Excimer Laser Coronary Atherectomy

  • Takashi AshikagaEmail author


Excimer laser coronary atherectomy (ELCA) was introduced in the 1980s for treatment of coronary artery disease, but use was restricted because the ELCA laser was activated with contrast medium still present in the coronary arteries, resulting in unacceptably high rates of dissection and perforation. Lasing in contrast medium leads to intense vapor bubble expansion and implosion, causing forceful dilation and invagination of the adjacent arterial wall after each excimer laser pulse, which can cause dissection and perforation. When the saline flush technique was applied in the 2000s, the use of ELCA spread because of the reduced rate of complications compared with the earlier attempts. In addition, the introduction of a smaller profile 0.9 mm ELCA catheter allowed treatment of a wider spectrum of coronary artery lesions, such as tortuous lesions, chronic total occlusions (CTOs), and balloon-uncrossable lesions. Unlike plain old balloon angioplasty and stenting, ELCA has three unique mechanisms of action: photoablation, photothermal, and photomechanical. Through these mechanisms of action, ELCA vaporizes plaque in complex coronary anatomies containing thrombus, soft atheroma, fibrous tissue, and calcium. In addition, laser energy is capable of suppressing platelet aggregation as a pleiotropic effect. The current clinical indications for ELCA are saphenous vein grafts, acute coronary syndrome, in-stent restenosis, bifurcation lesions, ostial lesions, moderately calcified lesions, CTOs, balloon-uncrossable lesions, and stent underexpanded lesions.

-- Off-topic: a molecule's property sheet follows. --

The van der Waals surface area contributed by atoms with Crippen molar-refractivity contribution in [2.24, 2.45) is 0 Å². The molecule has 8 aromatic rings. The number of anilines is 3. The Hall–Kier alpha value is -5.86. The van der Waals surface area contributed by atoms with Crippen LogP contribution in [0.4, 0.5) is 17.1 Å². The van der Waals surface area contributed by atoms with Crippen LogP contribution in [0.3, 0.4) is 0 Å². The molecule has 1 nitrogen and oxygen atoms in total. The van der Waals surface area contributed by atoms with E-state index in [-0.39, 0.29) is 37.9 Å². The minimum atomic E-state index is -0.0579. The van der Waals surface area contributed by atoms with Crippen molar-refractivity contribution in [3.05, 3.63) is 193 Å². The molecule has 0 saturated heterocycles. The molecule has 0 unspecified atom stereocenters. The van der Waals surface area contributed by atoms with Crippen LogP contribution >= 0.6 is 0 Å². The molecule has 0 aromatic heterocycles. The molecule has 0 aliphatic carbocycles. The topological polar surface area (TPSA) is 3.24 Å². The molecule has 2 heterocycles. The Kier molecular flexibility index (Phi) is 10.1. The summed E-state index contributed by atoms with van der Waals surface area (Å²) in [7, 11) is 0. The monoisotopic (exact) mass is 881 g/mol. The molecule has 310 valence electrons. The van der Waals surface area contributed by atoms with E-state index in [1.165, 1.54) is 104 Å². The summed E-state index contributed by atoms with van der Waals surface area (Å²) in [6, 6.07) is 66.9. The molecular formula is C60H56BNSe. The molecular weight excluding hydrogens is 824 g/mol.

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Copyright information

© Springer International Publishing AG, part of Springer Nature 2018

Authors and Affiliations

  1. 1.Department of Cardiology and Regional MedicineTokyo Medical and Dental UniversityTokyoJapan

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